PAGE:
A publication of the Archaeological Institute of America
After the looting of museums in Baghdad and other Iraqi cities in the wake of the U.S. invasion, Secretary of Defense Donald Rumsfeld trivialized the importance of the thousands of artifacts that had been lost. "Oh my goodness," he said sarcastically, "is it possible that there were that many vases in the entire country?" He might as well have said, "Who cares?"
In a batch of new books, a number of authors who care deeply about the fate of Iraq's archaeological heritage portray Operation Iraqi Freedom as a setback to the scholarship of human history. From first-person accounts to more specialized analysis, these titles offer a variety of avenues to better understand the history of the region and war's impact on it.
Perhaps the most activist of the batch is the lavishly illustrated The Looting of the Iraq Museum, Baghdad (New York: Abrams, 2005; $35). Virtually all of the proceeds are being donated to the Iraqi State Board of Antiquities and Heritage. Despite the title, very little of the content has to do with the looting itself. Instead, editors Milbry Polk and Angela M.H. Schuster, a former ARCHAEOLOGY editor, tapped more than a dozen scholars to write archaeological overviews or accounts of the museum and its collections. Most illuminating to the ongoing recovery efforts are essays by three Iraqi archaeologists, Lamia Al-Gailani Werr, Selma Al-Radi, and Zainab Bahrani, who have taken leave from teaching posts in America to help reorganize the museum in Baghdad and protect sites threatened by looting--and by coalition military construction projects. (Constant vibrations from heavy vehicles destabilize ancient structures such as those at Babylon.) As frustrating as these tales are, the photographs can be even more heartbreaking. An aerial image of Umma by Micah Garen and Marie-Hélène Carleton (see review below), showing the Sumerian site riddled with looters' holes, speaks to archaeological loss as much as do dozens of pages of text.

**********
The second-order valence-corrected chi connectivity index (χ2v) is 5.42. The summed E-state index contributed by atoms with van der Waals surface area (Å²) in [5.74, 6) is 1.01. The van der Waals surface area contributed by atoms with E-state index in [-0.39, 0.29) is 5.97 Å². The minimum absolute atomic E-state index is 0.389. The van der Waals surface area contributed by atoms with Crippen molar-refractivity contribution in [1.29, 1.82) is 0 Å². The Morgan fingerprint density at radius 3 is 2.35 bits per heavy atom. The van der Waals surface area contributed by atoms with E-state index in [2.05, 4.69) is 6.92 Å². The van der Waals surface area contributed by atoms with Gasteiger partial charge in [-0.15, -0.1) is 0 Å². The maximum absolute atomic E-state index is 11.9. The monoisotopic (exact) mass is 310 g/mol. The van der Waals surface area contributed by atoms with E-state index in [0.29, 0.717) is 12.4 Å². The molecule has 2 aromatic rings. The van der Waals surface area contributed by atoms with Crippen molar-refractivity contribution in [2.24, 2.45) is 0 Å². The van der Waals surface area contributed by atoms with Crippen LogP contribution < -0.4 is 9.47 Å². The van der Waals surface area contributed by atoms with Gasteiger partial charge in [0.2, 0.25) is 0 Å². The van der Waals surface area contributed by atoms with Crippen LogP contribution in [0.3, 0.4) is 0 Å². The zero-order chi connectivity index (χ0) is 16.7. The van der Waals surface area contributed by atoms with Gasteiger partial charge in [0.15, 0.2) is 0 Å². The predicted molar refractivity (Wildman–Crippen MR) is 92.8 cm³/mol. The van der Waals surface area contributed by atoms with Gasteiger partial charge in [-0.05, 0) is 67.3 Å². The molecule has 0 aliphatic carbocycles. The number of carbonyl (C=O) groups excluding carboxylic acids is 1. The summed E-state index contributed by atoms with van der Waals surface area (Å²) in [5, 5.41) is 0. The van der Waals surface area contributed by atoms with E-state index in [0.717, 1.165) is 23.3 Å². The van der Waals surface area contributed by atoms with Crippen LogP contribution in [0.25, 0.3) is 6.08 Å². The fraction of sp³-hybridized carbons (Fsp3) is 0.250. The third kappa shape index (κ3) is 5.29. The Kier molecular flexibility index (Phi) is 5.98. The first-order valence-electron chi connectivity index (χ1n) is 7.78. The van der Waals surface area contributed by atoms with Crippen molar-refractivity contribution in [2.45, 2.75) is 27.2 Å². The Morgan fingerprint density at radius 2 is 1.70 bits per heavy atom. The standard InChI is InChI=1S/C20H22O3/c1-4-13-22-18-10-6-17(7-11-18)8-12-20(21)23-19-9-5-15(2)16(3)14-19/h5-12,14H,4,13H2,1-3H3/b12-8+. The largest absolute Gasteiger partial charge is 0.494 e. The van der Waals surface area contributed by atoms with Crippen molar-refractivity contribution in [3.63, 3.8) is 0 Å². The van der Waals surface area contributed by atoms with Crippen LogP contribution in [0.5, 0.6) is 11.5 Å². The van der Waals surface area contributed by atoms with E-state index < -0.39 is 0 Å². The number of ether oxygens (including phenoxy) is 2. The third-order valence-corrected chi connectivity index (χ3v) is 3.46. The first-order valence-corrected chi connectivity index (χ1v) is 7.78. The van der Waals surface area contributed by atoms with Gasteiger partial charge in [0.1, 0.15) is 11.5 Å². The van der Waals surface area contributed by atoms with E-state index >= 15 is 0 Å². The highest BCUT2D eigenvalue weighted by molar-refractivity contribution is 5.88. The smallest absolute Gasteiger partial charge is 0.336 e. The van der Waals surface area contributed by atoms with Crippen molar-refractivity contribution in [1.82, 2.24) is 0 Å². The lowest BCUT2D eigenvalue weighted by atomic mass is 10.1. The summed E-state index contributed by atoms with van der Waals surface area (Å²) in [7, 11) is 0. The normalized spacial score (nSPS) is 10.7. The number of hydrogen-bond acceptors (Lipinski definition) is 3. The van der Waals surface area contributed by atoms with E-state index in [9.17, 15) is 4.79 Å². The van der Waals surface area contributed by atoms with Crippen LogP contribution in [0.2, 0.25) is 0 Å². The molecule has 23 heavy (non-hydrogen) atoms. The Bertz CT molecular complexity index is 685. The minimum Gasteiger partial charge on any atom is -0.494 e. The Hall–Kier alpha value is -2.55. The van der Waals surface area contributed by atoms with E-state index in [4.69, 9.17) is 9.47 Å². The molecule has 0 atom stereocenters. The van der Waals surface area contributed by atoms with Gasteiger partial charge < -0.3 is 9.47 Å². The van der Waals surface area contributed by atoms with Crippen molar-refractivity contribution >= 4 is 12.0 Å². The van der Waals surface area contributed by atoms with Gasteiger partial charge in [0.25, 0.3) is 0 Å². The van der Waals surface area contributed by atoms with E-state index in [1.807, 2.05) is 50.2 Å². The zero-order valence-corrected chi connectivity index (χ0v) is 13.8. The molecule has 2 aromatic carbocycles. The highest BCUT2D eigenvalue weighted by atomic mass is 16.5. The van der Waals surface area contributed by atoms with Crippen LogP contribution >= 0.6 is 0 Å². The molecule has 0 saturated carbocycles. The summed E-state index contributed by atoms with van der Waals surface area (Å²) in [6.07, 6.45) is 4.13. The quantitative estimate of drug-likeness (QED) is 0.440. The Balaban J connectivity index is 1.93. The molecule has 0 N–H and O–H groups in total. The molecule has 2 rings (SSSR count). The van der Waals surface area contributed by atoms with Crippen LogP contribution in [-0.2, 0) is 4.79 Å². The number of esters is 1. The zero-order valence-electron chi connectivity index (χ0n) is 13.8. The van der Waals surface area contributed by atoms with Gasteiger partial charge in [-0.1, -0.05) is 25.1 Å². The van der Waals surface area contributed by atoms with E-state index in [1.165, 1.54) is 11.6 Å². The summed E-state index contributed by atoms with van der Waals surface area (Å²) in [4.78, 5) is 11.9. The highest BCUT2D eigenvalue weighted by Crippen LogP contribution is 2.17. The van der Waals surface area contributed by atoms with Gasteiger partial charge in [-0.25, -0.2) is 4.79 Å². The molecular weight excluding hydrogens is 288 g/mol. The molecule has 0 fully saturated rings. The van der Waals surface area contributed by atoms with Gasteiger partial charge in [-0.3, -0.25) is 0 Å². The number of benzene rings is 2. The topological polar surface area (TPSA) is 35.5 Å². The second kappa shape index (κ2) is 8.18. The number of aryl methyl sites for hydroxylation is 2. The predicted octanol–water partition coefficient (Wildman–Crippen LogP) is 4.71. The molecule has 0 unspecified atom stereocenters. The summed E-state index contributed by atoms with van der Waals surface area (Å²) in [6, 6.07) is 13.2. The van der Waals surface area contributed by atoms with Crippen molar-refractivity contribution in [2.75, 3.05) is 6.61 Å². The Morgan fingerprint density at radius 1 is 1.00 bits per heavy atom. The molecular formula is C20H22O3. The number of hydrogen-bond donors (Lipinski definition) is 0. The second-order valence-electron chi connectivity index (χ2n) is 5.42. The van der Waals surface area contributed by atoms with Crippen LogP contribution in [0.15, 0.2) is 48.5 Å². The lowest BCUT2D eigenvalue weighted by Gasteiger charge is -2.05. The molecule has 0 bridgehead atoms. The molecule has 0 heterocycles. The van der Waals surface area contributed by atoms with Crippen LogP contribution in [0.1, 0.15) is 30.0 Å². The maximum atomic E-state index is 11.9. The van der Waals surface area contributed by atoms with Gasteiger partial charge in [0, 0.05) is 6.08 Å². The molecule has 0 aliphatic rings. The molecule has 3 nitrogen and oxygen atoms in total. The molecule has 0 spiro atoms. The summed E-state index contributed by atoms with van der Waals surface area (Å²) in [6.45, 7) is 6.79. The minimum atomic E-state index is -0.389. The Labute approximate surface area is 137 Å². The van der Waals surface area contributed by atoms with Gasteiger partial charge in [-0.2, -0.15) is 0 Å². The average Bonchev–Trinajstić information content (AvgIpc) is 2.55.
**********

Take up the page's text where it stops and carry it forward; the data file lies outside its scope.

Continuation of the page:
Intended for readers with little prior knowledge of the region, Iraq Beyond the Headlines (London: World Scientific Publishing Company, 2005; $38) is informative without getting bogged down in details (each major period is characterized, but not every ruler is listed). Writing in academic but serviceable prose, Yale scholars Benjamin Foster and Karen Polinger Foster offer Iraq's history from the Neolithic period to the present, and archaeology in Iraq, respectively. Patty Gerstenblith, a cultural property law specialist, contributes an essay that answers most questions about how the antiquities market drives looting and what legal recourses have been established internationally.
In Reclaiming a Plundered Past (Austin: University of Texas Press, 2006; $45), his lively political history of Iraqi archaeology, Magnus Bernhardsson argues that both colonial ambition and national identities from the nineteenth century to Saddam's reign were explicitly tied to the region's pre-Islamic heritage. While the book duly notes the significance of archaeologists' finds, the archaeologists themselves are the subject. For instance, Gertrude Bell, founder of the National Museum and Iraq's first director of antiquities, created a common history for a number of autonomous groups cobbled together into one nation by foreign powers. This is an insightful and amusing volume.
ARCHAEOLOGY contributor Micah Garen's American Hostage (New York: Simon & Schuster, 2005; $25), a memoir written with his life and documentary partner Marie-Hélène Carleton, reminds us that our knowledge of archaeological looting can come from journalists risking their lives to get the story out. Last year, while finishing a documentary on the plundering of archaeological sites in southern Iraq ("War Within the War," July/August 2004), Garen and his translator were taken hostage. The story of his captivity, and Carleton's efforts to coordinate a network of family, friends, and colleagues to obtain his release, is as thrilling and romantic as any novel. The book also offers a very human perspective on ordinary Iraqis. Garen even expresses some sympathy for his kidnappers--one actually asks him for help to immigrate to the United States.
For further resources, Looting of the Iraq Museum, Baghdad has a fine bibliography organized by historical eras, archaeologists' memoirs, catalogs of the Iraq Museum, and cultural property issues. Francis Deblauwe maintains the most comprehensive coverage of archaeological heritage issues on the Web at iwa.univie.ac.at. And the July 2005 issue of ARCHAEOLOGY's sister publication, the scholarly journal American Journal of Archaeology, features an article by Matthew Bogdanos, the Marine Corps colonel and New York assistant district attorney, about his team's investigation of the Iraq Museum looting. ("Building Trust in Iraq," Conversations, January/February, 2004.) The full text is online at ajaonline.org.
Together, these materials reinforce what's at stake in this war: lives, history, and culture.
Jack Cheng is a Near East scholar and writer.
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